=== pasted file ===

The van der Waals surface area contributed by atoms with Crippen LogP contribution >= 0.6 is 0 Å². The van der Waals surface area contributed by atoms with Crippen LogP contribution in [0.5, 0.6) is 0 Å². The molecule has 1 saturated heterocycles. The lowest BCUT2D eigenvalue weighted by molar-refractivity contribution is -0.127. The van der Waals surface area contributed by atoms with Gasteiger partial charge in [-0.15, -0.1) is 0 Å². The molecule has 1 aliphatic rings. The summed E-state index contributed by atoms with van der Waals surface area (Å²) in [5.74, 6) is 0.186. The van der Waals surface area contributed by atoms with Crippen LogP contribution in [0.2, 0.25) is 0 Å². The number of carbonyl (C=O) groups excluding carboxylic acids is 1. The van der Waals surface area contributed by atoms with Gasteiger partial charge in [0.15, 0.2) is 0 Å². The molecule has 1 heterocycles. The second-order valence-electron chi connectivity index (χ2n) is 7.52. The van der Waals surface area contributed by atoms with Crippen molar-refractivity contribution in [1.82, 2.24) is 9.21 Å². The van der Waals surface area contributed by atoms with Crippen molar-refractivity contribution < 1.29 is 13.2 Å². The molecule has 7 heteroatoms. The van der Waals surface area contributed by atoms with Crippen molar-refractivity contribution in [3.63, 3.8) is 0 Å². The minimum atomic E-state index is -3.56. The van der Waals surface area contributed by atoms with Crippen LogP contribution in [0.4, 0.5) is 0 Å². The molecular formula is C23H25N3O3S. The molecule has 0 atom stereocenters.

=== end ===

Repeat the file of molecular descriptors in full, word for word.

The van der Waals surface area contributed by atoms with Crippen LogP contribution >= 0.6 is 0 Å². The van der Waals surface area contributed by atoms with Crippen LogP contribution in [0.5, 0.6) is 0 Å². The molecule has 1 saturated heterocycles. The lowest BCUT2D eigenvalue weighted by molar-refractivity contribution is -0.127. The van der Waals surface area contributed by atoms with Gasteiger partial charge in [-0.15, -0.1) is 0 Å². The molecule has 1 aliphatic rings. The summed E-state index contributed by atoms with van der Waals surface area (Å²) in [5.74, 6) is 0.186. The van der Waals surface area contributed by atoms with Crippen LogP contribution in [0.2, 0.25) is 0 Å². The number of carbonyl (C=O) groups excluding carboxylic acids is 1. The van der Waals surface area contributed by atoms with Gasteiger partial charge in [0.15, 0.2) is 0 Å². The molecule has 1 heterocycles. The second-order valence-electron chi connectivity index (χ2n) is 7.52. The van der Waals surface area contributed by atoms with Crippen molar-refractivity contribution in [1.82, 2.24) is 9.21 Å². The van der Waals surface area contributed by atoms with Crippen molar-refractivity contribution < 1.29 is 13.2 Å². The molecule has 7 heteroatoms. The van der Waals surface area contributed by atoms with Crippen molar-refractivity contribution in [3.63, 3.8) is 0 Å². The minimum atomic E-state index is -3.56. The van der Waals surface area contributed by atoms with Crippen LogP contribution in [0.4, 0.5) is 0 Å². The molecular formula is C23H25N3O3S. The molecule has 0 atom stereocenters.